Granderson, Garcia lead Yankees past Rays

Outfielder Curtis Granderson #14 of the New York

Outfielder Curtis Granderson #14 of the New York Yankees homers against the Tampa Bay Rays. (July 20, 2011) (Credit: Getty Images)

ST. PETERSBURG, Fla. -- Nice comeback game by Curtis Granderson, albeit one that came with some pain.

After losing a ball in the Tropicana Field roof Tuesday night that helped lead to a one-run loss, Granderson, with a big boost from Freddy Garcia, led the Yankees to a 4-0 victory over the Rays Wednesday in front of a crowd of 21,505.

First, Granderson crushed a two-run homer in the first inning off lefthander David Price (9-8). Garcia, with much speculation about his spot in the rotation as the non-waivers trade deadline approaches, produced one of his best starts of the season. He was aided by a spectacular Granderson catch, complete with a crash into the centerfield wall, that saved two runs.

Granderson also fouled a ball off his right calf -- like the catch, that sent him to the ground -- in the sixth, and was plunked between the shoulder blades by a Price 95-mph fastball in the eighth.

"Ouch," Joe Girardi said when asked to describe Granderson's night. "It started off great with the two-run homer, then he hit a ball off his calf, then he got drilled in the back. So it started off great and ended up as an ouch. He is a little bit beat up."

Granderson, whose homer gave him a team-best 26, didn't contradict his manager, though he anticipates being able to play in Thursday night's series finale.

"I was able to stay in the ballgame tonight," Granderson said. "We'll see how things go waking up in the morning. But I should be fine, should be ready to go."

Boone Logan (one-third of an inning) and David Robertson (one inning) provided a steady bridge to Mariano Rivera. Because of Eduardo Nuñez's two-run single in the ninth, the closer came on in a non-save situation (and pitched a perfect inning, striking out two). Robertson struck out two of his three batters in the eighth, making him unscored upon in 20 road appearances.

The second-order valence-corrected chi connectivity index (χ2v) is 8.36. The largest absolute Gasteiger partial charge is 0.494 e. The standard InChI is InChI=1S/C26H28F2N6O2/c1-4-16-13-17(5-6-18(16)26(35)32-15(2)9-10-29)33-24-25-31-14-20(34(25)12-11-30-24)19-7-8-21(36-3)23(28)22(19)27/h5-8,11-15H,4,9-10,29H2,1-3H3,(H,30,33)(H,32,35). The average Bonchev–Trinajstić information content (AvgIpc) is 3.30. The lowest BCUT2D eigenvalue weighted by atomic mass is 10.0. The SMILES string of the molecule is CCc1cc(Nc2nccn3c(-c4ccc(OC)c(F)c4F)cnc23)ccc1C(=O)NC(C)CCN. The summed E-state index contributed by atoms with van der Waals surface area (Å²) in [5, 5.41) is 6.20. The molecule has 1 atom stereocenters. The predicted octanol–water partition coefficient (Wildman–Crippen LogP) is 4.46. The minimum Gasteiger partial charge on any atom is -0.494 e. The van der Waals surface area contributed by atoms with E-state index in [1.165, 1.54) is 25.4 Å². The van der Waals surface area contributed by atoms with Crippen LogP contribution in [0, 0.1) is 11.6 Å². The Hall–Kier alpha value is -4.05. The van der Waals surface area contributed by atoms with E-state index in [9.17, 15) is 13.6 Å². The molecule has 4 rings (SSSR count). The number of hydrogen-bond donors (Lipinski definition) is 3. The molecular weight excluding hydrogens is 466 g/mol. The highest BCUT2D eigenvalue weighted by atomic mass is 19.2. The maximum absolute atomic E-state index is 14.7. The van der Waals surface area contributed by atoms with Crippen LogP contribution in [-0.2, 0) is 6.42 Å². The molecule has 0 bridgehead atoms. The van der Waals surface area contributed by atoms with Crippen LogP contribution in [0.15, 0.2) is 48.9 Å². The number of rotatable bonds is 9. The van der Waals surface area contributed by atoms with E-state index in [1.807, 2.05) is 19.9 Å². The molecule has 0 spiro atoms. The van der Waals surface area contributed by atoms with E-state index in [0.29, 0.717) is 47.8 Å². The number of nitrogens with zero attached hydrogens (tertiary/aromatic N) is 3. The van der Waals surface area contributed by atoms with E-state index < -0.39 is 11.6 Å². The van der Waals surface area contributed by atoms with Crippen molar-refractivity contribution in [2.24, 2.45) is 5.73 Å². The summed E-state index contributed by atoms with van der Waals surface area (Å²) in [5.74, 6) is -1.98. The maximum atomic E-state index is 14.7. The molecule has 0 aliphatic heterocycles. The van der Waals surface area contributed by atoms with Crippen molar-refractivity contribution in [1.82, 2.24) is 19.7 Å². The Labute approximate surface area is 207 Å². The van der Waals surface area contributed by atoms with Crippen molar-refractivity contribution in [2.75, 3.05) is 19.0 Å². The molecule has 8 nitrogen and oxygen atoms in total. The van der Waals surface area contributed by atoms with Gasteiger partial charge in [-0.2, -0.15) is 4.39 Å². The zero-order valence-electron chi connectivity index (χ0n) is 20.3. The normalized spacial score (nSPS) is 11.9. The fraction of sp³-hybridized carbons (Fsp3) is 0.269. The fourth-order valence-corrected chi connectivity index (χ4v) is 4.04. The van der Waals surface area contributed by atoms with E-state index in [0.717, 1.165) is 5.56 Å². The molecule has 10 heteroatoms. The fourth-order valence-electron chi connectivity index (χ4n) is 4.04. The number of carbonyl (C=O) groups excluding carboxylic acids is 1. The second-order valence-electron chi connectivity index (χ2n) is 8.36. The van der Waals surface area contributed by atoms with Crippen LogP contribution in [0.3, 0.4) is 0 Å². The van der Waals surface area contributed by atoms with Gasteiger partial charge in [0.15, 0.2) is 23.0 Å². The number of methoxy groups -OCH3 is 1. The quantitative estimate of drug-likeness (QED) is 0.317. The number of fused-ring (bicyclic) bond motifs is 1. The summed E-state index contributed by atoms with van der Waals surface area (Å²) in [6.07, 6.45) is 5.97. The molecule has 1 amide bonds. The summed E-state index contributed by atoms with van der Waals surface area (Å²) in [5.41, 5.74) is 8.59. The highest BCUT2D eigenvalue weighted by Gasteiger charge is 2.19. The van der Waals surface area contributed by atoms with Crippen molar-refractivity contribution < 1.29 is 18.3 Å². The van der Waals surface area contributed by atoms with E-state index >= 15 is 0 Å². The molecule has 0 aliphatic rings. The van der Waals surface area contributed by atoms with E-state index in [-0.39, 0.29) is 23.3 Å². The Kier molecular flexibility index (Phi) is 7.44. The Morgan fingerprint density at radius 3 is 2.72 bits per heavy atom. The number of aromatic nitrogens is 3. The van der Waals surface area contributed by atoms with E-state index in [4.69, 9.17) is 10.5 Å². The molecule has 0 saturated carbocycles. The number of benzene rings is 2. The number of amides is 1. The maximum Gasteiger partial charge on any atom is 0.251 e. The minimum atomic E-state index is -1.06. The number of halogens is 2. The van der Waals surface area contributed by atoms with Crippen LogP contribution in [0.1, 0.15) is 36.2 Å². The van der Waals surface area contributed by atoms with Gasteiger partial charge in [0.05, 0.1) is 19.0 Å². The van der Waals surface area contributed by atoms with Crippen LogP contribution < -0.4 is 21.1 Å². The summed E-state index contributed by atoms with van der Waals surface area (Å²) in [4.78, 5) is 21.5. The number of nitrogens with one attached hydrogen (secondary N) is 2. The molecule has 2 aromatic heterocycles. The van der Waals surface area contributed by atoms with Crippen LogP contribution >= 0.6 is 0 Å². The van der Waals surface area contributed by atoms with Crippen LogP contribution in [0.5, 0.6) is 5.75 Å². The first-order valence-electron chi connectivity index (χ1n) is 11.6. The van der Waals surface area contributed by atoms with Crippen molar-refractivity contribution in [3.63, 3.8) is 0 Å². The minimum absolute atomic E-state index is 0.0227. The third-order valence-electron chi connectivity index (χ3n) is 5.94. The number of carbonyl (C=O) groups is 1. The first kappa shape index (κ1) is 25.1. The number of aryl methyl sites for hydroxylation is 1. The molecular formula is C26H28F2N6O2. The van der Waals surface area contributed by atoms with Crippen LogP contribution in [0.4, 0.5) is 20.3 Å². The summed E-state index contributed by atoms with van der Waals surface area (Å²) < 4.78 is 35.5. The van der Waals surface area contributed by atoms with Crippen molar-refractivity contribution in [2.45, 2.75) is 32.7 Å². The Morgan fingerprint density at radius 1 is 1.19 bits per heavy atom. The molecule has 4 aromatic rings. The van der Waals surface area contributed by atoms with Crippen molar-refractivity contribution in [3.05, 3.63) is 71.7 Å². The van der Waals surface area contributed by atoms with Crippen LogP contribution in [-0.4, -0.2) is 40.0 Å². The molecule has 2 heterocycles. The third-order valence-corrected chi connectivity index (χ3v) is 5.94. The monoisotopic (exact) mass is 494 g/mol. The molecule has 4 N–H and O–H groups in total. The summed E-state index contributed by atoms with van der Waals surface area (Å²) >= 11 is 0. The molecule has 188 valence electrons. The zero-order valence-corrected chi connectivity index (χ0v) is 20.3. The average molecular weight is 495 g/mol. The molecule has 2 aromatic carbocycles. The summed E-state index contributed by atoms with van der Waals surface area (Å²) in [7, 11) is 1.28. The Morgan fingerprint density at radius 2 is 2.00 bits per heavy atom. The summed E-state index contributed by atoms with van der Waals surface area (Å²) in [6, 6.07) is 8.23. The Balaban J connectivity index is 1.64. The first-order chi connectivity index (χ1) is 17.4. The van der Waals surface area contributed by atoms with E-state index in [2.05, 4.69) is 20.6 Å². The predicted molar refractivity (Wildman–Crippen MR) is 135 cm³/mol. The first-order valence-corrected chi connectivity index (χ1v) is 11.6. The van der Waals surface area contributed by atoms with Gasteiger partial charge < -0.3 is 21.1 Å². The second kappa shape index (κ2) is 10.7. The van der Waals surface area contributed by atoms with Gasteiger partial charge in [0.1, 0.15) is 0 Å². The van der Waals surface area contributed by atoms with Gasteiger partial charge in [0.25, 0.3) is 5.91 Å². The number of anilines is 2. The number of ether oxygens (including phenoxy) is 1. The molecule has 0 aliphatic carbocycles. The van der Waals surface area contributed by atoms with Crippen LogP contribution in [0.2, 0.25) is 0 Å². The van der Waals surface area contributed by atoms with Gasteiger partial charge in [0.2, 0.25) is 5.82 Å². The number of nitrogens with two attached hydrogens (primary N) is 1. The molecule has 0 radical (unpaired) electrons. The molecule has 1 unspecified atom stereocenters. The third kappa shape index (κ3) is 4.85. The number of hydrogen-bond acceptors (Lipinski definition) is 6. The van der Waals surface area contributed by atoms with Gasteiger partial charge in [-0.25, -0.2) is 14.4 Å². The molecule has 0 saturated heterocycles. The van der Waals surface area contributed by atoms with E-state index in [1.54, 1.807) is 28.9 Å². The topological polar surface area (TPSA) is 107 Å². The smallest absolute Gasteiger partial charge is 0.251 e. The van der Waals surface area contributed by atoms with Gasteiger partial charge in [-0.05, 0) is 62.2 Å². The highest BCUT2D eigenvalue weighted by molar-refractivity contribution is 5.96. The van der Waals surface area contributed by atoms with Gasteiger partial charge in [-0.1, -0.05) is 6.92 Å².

The Yankees stayed 1½ games behind the first-place Red Sox and moved 6½ games ahead of the third-place Rays.

Granderson's defensive gem came in the fifth. Johnny Damon, who had two hits, singled with one out. Casey Kotchman's double with two outs put runners on second and third. Evan Longoria fell in an 0-and-2 hole but battled back to 2-and-2. He sent the next pitch to deep center. Granderson sprinted back, reached the track, took another step and saw the ball into his glove as he crashed into the wall. He fell but held the ball for the third out.

"Oh, man, I wasn't sure," Russell Martin said when asked if he thought Granderson, who was playing in, had a shot at Longoria's drive. "I was crossing my fingers. It was a hell of a catch. Definitely a game-saver for us."

Granderson said he got scraped up hitting the ground but was fortunate where he ran into the wall.

"The good thing is this wall doesn't have much behind it," he said. "There's a lot of give. It probably looked a lot worse than it actually was."

Garcia (8-7, 3.21 ERA) allowed eight hits in 62/3 innings. Usually not a strikeout pitcher, he struck out seven, a big reason he kept the Rays, who were 0-for-5 with runners in scoring position, off the board.

"It doesn't matter how hard I throw, I'll find ways to get people out," said Garcia, whose fastball averaged 86.1 mph, according to PitchFx. "A lot of people throw hard but can't get anyone out."

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